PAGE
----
From the monthly archives: "April 2015"
What's That Bug? does not endorse extermination

Subject: Some kind of Stink Bug(I think)
Location: Mims, Florida
March 31, 2015 9:08 pm
I took these pictures yesterday of what I originally thought was a Brown Marmorated Stink Bug, but after viewing pictures of them online I was unable to find any comparable color patterns.
Signature: Zach

Black Stink Bug

Black Stink Bug

Dear Zach,
You are correct that this is a Stink Bug in the family Pentatomidae, but we needed to research its identity.  Relatively quickly we located the Featured Creatures site indicating that this is a Black Stink Bug,
Proxys punctulatus, and this information is provided:  “The biology of the black stink bug, Proxys punctulatus (Palisot), is not well known. It has a broad geographical range in the Americas but does not appear to damage agricultural crops as do other more important pentatomids. Black stink bugs appear to be facultative feeders on plants and other insects.”  The host plants are listed as:  “Black stink bugs have been collected in cotton, soybean and citrus. They feed on plant juices, with some documented association with Commelina (dayflowers) species. Although the black stink bug is a phytophagous species, it can also be predaceous, and has been found attacking insect larvae in cotton.”  Additional information can be found on BugGuide.  It seems the only other image of a Black Stink Bug in our archives is nine years old.

Black Stink Bug

Black Stink Bug

What's That Bug? does not endorse extermination

Subject: Insect I.D.
Location: Southern Utah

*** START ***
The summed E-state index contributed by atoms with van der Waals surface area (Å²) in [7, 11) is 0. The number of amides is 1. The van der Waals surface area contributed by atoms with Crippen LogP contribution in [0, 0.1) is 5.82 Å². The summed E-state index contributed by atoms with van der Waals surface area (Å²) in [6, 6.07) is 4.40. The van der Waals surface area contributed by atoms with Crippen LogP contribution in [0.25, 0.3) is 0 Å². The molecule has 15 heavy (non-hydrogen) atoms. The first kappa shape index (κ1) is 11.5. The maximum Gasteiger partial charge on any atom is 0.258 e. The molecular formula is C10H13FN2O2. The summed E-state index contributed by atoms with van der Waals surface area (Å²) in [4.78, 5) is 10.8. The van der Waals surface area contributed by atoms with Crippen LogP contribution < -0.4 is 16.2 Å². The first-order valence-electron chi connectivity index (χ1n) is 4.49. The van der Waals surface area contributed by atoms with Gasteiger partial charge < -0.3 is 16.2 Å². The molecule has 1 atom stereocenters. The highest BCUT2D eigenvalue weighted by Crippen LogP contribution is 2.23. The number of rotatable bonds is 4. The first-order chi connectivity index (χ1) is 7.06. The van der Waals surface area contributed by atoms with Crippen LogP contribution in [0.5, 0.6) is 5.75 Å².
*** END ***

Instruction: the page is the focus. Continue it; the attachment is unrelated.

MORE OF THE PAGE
March 31, 2015 12:38 pm
Cocoon found under lid of unused garbage can…..I carefully protected and waited to see what came out. Cocoon was gray/black and I expected a moth with little color. What a surprise! Appears to be big Swallowtail Moth, 4-5 inches tip to tip. I can’t find anything exactly like it searching the Web.
I don’t know if this critter is kind of rare down here – Ivins, Utah.
Signature: Kent P.

Two Tailed Swallowtail

Two Tailed Swallowtail

Hi Kent,
This Two Tailed Swallowtail,
Papilio multicaudatus, is a butterfly, not a moth.  According to the Utah Bug Club:  “Two Tailed Swallowtail butterflies are large and gorgeous and can occasioanlly be found patrolling neighborhoods that have ash trees (Fraxinus pennsylvanica) growing along the street. These same ash trees serve as the larval host plant for this butterfly. Adults appear on the wing from mid-May through July with a few fresh adults appearing for a small second flight in September. Although finding adults of the Two-Tailed Swallowtail is somewhat inconsistent in our cities, males can usually be found with much more regularity cruising our canyons and ravines in May and June. Caterpillars can be found on choke cherry (Prunus virginiana) from June through August in the mountains.”  BugGuide provides this information:  “Trivia: This is probably the largest species of Butterfly in North America, with spread specimens sometimes pushing 6 inches in wingspan. However, the Giant Swallowtail – Papilio cresphontes (which definitely averages smaller) is consistently listed as the largest species, and indeed some females of that species can reach very large proportions as well. Occasionally nearly as large is also the Eastern Tiger Swallowtail – Papilio glaucus. So, on an average, everyday basis, P. multicaudatus is largest, but as for the largest specimen recorded, it is probably an open contest.”  By all accounts, this is a early sighting.

What's That Bug? does not endorse extermination